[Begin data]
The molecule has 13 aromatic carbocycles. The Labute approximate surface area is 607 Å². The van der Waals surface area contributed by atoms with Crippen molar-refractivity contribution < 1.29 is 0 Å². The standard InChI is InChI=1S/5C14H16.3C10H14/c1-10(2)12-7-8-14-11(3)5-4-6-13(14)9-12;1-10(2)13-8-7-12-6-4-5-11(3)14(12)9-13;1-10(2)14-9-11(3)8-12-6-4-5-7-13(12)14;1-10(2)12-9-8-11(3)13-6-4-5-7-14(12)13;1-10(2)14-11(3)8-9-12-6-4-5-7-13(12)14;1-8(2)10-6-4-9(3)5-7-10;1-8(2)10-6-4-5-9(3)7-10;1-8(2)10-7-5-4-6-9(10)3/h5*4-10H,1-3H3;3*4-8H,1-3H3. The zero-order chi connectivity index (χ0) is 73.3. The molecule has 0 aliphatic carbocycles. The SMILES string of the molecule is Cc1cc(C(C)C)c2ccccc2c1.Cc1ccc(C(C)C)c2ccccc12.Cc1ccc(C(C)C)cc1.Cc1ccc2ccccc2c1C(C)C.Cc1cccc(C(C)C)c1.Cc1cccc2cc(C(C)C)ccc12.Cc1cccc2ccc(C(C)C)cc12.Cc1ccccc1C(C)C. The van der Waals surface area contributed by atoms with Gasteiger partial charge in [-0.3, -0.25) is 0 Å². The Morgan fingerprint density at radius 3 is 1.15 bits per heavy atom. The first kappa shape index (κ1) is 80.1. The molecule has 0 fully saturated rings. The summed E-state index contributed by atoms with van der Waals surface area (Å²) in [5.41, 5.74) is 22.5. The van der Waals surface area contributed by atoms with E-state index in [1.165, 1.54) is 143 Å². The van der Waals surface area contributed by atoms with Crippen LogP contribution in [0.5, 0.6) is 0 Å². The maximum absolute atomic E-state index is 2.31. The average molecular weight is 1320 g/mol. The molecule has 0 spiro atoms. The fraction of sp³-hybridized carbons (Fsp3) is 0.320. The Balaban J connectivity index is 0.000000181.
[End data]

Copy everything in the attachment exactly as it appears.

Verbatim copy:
The molecule has 13 aromatic carbocycles. The Labute approximate surface area is 607 Å². The van der Waals surface area contributed by atoms with Crippen molar-refractivity contribution < 1.29 is 0 Å². The standard InChI is InChI=1S/5C14H16.3C10H14/c1-10(2)12-7-8-14-11(3)5-4-6-13(14)9-12;1-10(2)13-8-7-12-6-4-5-11(3)14(12)9-13;1-10(2)14-9-11(3)8-12-6-4-5-7-13(12)14;1-10(2)12-9-8-11(3)13-6-4-5-7-14(12)13;1-10(2)14-11(3)8-9-12-6-4-5-7-13(12)14;1-8(2)10-6-4-9(3)5-7-10;1-8(2)10-6-4-5-9(3)7-10;1-8(2)10-7-5-4-6-9(10)3/h5*4-10H,1-3H3;3*4-8H,1-3H3. The zero-order chi connectivity index (χ0) is 73.3. The molecule has 0 aliphatic carbocycles. The SMILES string of the molecule is Cc1cc(C(C)C)c2ccccc2c1.Cc1ccc(C(C)C)c2ccccc12.Cc1ccc(C(C)C)cc1.Cc1ccc2ccccc2c1C(C)C.Cc1cccc(C(C)C)c1.Cc1cccc2cc(C(C)C)ccc12.Cc1cccc2ccc(C(C)C)cc12.Cc1ccccc1C(C)C. The van der Waals surface area contributed by atoms with Gasteiger partial charge in [-0.3, -0.25) is 0 Å². The Morgan fingerprint density at radius 3 is 1.15 bits per heavy atom. The first kappa shape index (κ1) is 80.1. The molecule has 0 fully saturated rings. The summed E-state index contributed by atoms with van der Waals surface area (Å²) in [5.41, 5.74) is 22.5. The van der Waals surface area contributed by atoms with E-state index in [1.165, 1.54) is 143 Å². The van der Waals surface area contributed by atoms with Crippen LogP contribution in [0.5, 0.6) is 0 Å². The maximum absolute atomic E-state index is 2.31. The average molecular weight is 1320 g/mol. The molecule has 0 spiro atoms. The fraction of sp³-hybridized carbons (Fsp3) is 0.320. The Balaban J connectivity index is 0.000000181.